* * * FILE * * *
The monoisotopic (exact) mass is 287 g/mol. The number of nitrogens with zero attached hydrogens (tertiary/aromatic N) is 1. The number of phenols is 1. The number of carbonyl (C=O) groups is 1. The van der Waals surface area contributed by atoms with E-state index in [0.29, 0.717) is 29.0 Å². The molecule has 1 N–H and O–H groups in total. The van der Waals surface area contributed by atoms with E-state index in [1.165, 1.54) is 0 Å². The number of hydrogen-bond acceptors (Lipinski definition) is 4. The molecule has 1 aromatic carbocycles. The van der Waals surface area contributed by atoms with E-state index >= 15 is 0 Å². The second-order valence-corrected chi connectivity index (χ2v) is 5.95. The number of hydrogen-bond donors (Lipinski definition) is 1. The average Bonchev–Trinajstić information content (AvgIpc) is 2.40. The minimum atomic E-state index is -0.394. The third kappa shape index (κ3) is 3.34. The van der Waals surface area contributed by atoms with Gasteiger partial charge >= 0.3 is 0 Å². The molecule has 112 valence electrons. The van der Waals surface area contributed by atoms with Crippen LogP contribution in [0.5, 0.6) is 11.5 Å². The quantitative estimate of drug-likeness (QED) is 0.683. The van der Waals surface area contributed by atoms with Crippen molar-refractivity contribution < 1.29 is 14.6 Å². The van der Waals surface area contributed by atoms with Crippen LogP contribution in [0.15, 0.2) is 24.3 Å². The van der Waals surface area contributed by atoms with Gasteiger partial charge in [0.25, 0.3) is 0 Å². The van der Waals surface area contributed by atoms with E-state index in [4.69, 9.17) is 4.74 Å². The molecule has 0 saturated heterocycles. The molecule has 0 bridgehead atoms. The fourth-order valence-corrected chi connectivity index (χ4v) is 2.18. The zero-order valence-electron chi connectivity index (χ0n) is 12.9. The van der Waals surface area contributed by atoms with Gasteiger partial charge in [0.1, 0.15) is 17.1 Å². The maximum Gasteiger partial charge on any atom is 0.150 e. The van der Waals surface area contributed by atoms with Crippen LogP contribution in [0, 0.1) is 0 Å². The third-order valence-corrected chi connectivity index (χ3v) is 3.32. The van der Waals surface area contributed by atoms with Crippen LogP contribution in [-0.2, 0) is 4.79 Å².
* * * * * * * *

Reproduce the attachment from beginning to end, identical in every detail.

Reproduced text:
The monoisotopic (exact) mass is 287 g/mol. The number of nitrogens with zero attached hydrogens (tertiary/aromatic N) is 1. The number of phenols is 1. The number of carbonyl (C=O) groups is 1. The van der Waals surface area contributed by atoms with E-state index in [0.29, 0.717) is 29.0 Å². The molecule has 1 N–H and O–H groups in total. The van der Waals surface area contributed by atoms with E-state index in [1.165, 1.54) is 0 Å². The number of hydrogen-bond acceptors (Lipinski definition) is 4. The molecule has 1 aromatic carbocycles. The van der Waals surface area contributed by atoms with E-state index >= 15 is 0 Å². The second-order valence-corrected chi connectivity index (χ2v) is 5.95. The number of hydrogen-bond donors (Lipinski definition) is 1. The average Bonchev–Trinajstić information content (AvgIpc) is 2.40. The minimum atomic E-state index is -0.394. The third kappa shape index (κ3) is 3.34. The van der Waals surface area contributed by atoms with Gasteiger partial charge >= 0.3 is 0 Å². The molecule has 112 valence electrons. The van der Waals surface area contributed by atoms with Crippen LogP contribution in [0.5, 0.6) is 11.5 Å². The quantitative estimate of drug-likeness (QED) is 0.683. The van der Waals surface area contributed by atoms with Crippen molar-refractivity contribution < 1.29 is 14.6 Å². The van der Waals surface area contributed by atoms with Crippen LogP contribution in [0.15, 0.2) is 24.3 Å². The van der Waals surface area contributed by atoms with Gasteiger partial charge in [0.25, 0.3) is 0 Å². The van der Waals surface area contributed by atoms with E-state index in [4.69, 9.17) is 4.74 Å². The molecule has 0 saturated heterocycles. The molecule has 0 bridgehead atoms. The fourth-order valence-corrected chi connectivity index (χ4v) is 2.18. The zero-order valence-electron chi connectivity index (χ0n) is 12.9. The van der Waals surface area contributed by atoms with Gasteiger partial charge in [0.1, 0.15) is 17.1 Å². The maximum Gasteiger partial charge on any atom is 0.150 e. The van der Waals surface area contributed by atoms with Crippen LogP contribution in [0, 0.1) is 0 Å². The third-order valence-corrected chi connectivity index (χ3v) is 3.32. The van der Waals surface area contributed by atoms with Crippen LogP contribution in [-0.2, 0) is 4.79 Å².